S&P: Hong Kong and China Gas 'A+' And 'cnAAA' Ratings Affirmed On Stable Operational Performance; Outlook Stable
"We affirmed the ratings because we expect continuous organic growth in HKGC's utility business in China, reduced capital expenditure (capex), and potential recovery in its upstream oil business over the next two years," said S&P Global Ratings credit analyst Vincent Chow.
As such, we estimate that HKCG's ratio of funds from operations (FFO) to debt will recover to 36%-38% during 2016-2018 versus 34.5% in 2015. We continue to assess the company's financial risk profile as modest.
HKCG's gas utility business in China has been affected by the weak economy and reduced overall competitiveness of natural gas while oil prices remain low. However, we expect the volume growth of gas sales to recover versus 2015 after the cut to prices of city gate gas in November 2015, which improved the competitiveness of natural gas versus alternative energy.
We estimate that capex and acquisition costs during 2016-2018 will be Hong Kong dollar (HK$) 5 billion annually, compared with HK$6.6 billion in 2015. The reduction in capex mainly comes from new energy business. We expect HKCG to take a more prudent stance toward evaluating new projects, given the weak economy and low oil prices.
HKCG's strong cash and liquid investments help to underpin the company's credit profile. As of end-December 2015, the company has HK$13 billion in cash and time deposits.
"The stable outlook reflects our expectation that HKCG will benefit from its strong and stable Hong Kong core gas business, grow its city gas business in China, and achieve effective cost pass-through over the next two years," said Mr. Chow.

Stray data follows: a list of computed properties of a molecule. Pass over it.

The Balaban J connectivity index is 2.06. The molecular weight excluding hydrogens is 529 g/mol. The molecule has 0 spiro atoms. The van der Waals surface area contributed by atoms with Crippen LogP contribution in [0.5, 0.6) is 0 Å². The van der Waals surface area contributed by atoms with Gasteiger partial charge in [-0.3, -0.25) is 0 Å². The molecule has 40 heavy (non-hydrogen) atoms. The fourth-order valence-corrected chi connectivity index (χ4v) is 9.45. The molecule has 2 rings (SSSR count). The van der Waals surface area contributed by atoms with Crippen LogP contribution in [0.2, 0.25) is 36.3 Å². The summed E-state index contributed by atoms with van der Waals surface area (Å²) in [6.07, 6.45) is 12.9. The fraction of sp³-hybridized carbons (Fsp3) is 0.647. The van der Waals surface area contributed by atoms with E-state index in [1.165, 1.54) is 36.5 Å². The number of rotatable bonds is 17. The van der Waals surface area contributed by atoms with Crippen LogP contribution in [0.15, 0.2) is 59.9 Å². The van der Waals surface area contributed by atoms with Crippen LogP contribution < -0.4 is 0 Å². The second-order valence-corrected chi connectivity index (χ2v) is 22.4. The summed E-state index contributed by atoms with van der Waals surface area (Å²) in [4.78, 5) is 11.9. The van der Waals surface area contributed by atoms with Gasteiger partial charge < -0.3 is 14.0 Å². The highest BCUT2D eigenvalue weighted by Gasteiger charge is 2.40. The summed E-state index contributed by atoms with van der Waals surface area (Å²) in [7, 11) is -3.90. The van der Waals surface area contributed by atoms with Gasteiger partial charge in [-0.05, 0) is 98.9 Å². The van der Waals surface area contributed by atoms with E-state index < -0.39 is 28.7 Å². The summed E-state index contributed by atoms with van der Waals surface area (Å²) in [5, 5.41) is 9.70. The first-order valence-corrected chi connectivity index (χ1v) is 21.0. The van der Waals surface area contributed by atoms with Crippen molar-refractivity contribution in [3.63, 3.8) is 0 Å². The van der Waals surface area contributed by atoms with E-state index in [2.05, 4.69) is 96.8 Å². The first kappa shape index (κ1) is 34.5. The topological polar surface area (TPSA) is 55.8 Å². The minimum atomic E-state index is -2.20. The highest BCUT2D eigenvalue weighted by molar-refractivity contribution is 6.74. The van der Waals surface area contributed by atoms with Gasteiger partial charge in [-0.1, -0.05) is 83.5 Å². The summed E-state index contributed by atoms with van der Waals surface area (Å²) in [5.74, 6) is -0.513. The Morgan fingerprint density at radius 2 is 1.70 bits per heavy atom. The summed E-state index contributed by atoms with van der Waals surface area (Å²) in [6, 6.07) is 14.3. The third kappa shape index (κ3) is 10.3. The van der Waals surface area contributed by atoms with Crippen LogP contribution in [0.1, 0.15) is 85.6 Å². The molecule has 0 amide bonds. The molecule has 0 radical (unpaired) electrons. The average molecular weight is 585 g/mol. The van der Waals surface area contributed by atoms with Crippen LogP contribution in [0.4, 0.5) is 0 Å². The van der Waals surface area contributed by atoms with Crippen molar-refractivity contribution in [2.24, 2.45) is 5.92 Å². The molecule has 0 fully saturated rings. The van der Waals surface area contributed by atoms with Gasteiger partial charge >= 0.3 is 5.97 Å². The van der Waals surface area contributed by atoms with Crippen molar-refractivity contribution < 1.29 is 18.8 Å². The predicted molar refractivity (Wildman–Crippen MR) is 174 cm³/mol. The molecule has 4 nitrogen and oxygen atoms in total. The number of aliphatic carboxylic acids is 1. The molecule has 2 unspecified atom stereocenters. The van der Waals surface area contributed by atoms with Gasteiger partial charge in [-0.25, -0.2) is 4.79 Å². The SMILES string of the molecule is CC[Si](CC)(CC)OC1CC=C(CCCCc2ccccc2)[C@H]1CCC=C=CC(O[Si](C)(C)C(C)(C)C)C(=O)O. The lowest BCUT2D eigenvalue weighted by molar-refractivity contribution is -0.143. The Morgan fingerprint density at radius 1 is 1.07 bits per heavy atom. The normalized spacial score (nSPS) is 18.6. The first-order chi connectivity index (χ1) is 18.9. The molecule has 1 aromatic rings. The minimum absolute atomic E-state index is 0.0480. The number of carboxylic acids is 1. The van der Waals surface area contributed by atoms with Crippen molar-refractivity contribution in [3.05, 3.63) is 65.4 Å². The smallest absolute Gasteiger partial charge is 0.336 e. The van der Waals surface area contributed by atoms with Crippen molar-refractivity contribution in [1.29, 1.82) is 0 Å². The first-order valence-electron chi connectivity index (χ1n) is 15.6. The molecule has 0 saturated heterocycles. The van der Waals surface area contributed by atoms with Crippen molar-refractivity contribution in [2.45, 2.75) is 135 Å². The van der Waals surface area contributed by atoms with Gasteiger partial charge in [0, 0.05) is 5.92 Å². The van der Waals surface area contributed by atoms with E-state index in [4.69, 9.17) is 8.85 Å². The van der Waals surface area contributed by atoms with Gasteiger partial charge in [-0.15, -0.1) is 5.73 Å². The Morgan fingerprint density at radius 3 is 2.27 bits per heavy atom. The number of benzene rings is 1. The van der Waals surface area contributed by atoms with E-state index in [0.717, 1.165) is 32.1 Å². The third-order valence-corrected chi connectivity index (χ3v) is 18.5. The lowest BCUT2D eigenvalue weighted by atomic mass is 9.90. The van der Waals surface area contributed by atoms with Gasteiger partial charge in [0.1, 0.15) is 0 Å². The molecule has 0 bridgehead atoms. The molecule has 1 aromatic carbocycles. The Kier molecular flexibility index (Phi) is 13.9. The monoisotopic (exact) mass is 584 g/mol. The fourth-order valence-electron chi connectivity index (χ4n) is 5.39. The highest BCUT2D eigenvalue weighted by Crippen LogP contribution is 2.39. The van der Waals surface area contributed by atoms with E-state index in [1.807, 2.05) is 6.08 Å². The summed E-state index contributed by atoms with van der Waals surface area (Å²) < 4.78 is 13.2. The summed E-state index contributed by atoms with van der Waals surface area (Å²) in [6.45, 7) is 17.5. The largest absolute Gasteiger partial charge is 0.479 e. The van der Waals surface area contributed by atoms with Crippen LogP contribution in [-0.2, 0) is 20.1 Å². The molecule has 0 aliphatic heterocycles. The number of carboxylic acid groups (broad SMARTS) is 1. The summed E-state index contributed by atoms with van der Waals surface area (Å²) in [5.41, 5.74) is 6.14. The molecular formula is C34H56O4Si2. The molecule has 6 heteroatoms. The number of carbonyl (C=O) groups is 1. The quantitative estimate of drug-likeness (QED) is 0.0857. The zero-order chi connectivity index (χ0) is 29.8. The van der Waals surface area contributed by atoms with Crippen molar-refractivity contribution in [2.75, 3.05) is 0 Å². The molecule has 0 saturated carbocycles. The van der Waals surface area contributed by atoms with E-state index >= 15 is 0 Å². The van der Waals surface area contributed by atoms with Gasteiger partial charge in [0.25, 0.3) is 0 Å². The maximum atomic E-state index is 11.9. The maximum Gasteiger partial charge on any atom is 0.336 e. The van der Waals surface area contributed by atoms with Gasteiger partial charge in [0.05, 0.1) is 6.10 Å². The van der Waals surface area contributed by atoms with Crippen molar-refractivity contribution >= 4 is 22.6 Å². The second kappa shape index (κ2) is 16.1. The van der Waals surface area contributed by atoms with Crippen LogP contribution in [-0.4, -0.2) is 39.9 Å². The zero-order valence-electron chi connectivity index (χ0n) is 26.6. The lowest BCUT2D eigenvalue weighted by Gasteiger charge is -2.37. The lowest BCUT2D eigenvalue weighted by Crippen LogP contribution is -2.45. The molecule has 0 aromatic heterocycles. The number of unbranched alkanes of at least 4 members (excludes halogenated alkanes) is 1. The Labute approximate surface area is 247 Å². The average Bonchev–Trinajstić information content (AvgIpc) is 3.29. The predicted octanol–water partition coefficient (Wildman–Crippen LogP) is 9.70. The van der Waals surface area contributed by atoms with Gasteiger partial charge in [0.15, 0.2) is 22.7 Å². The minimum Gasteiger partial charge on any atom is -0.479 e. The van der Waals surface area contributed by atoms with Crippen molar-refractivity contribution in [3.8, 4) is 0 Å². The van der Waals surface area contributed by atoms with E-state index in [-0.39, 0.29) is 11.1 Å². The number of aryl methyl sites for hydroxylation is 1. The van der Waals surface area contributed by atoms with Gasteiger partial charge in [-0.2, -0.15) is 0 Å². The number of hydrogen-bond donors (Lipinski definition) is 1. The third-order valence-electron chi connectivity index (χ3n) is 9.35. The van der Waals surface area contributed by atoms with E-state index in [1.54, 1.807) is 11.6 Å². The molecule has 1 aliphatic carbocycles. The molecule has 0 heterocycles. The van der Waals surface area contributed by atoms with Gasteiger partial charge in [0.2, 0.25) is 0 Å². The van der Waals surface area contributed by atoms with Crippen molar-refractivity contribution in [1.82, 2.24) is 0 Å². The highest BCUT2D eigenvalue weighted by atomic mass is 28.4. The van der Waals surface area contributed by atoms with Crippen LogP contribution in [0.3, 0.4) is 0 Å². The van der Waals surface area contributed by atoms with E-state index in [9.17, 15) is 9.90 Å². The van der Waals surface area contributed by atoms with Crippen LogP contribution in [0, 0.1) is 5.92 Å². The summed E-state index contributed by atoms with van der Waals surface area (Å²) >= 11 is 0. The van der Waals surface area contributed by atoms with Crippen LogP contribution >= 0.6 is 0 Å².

We also expect HKCG to continue its measured approach to developing its new energy business in China and executing prudent financial policy to manage its leverage. The company's increasing exposure to the new energy business is likely to increase volatility in cash flows.
We could lower the rating on HKCG if:Regulatory risks increase in Hong Kong or China--such that the company cannot pass-through costs--and adversely affect HKCG's profitability and cash flows; or HKCG adopts more aggressive growth strategies, such as taking on significant debt to finance new projects or expanding into new energy business more than we expected. A ratio of FFO to debt below 35% or negative free cash flow on a sustained basis will indicate such deterioration. Over the longer term, an increase in HKCG's exposure to China would put pressure on its business risk profile, unless it is accompanied by significantly improved financial strength.
In our view, an upgrade is less likely over the next 24 months, given HKCG's increasing exposure to China and the volatility in its new energy business.